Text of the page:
Tag Archives: guided relaxation

Brain-Focused Strategies for Focus

Kid’s Mindfulness and Aerial Yoga

Focus is defined as the center of interest or activity. Focusing your attention on what is happening in the moment is part of being mindful. A easy way for children to improve attention is by focusing on their bodies. Brain-based strategies encourage children to notice their breath and heartbeat, and pay attention to how it changes during and after movement. Learning to notice these internal changes will help enhance focus and resilience.

Four Brain-Based Strategies to Improve Focus

  • Breath Work. Teaching children to control their breath can help them become less reactive when feeling anxious or stressed. Paying attention to breathing also supports functioning in the higher brain regions responsible for cognitive processing, such as the prefrontal cortex. A one minute breathing practice can prime the brain for learning!
  • Yoga. Yoga poses, especially balancing poses require concentration and strength. Paying attention to the sensations in the body, whether active or moving, is an important step in enhancing mindful awareness.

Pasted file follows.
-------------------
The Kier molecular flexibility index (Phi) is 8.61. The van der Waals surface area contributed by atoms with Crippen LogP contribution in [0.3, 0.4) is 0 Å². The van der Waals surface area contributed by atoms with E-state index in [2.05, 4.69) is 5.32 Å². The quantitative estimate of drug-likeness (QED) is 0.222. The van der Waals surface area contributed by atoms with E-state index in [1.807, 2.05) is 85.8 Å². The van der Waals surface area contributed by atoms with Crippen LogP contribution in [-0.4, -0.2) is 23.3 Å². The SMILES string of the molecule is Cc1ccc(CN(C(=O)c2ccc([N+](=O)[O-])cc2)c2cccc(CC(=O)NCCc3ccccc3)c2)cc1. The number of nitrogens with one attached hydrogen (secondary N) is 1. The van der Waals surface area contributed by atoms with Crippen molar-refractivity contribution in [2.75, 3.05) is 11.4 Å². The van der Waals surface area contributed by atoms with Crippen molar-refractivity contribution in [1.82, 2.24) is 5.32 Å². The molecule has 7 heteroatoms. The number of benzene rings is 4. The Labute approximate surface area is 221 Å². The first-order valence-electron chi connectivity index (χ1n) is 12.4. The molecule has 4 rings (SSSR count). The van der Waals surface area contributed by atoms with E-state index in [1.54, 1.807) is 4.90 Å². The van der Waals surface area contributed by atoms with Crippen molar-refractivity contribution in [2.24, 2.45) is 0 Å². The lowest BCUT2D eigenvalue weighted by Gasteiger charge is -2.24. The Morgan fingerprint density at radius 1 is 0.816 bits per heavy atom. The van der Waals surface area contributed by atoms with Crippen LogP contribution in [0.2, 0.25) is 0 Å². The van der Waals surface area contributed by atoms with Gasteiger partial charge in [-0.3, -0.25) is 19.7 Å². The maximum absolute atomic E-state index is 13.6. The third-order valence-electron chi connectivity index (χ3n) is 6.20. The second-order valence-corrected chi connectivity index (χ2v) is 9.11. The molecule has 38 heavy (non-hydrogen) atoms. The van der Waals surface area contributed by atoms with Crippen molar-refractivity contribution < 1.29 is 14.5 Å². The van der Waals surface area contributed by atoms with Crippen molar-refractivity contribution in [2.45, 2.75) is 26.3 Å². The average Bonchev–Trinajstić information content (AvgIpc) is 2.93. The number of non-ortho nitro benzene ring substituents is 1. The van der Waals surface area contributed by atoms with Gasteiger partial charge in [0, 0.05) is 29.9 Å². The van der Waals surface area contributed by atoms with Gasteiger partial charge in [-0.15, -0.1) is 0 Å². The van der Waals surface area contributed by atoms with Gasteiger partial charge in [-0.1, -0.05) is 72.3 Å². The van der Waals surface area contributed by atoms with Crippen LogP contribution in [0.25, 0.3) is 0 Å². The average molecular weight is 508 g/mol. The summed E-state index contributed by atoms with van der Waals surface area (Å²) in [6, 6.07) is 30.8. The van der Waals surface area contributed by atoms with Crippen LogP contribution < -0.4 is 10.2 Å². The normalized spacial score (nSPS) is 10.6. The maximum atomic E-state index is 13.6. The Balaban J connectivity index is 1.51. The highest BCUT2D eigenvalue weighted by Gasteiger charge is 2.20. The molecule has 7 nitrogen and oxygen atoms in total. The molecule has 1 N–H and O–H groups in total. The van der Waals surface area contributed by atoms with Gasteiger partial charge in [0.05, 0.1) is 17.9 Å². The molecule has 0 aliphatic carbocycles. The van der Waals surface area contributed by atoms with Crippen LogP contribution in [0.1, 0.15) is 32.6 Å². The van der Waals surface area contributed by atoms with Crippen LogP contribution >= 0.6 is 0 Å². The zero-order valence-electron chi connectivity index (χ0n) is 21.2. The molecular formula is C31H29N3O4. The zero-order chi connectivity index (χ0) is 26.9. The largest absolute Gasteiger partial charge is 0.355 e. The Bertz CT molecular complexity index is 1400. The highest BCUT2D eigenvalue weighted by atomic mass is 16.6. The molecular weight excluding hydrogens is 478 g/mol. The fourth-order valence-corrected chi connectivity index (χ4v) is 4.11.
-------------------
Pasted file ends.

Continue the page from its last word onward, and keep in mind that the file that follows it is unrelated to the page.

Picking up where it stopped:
• Mindfulness. For children, mindfulness is defined as the practice of paying attention, with the senses. Mindfulness fosters the ability to become more connected to the body and mind, which improves awareness and focus.
  • Guided Relaxation. Relaxation stories calm the body and mind. They encourage a healthy imagination and develop body awareness. Not able to come up stories on your own? Stress Free Kids is a great website for relaxation stories.

In Summary,

At Mindful Child, we combine social and emotional learning with aerial yoga to teach children self-control. We use brain-based strategies to help children deepen their understanding of their own mental processes. When children are aware of their brain-body connection they are more resilient, confident, and focused. Neuroscience tells us that practicing brain-based activities will enhance receptivity to learning in both academic and social-emotional areas.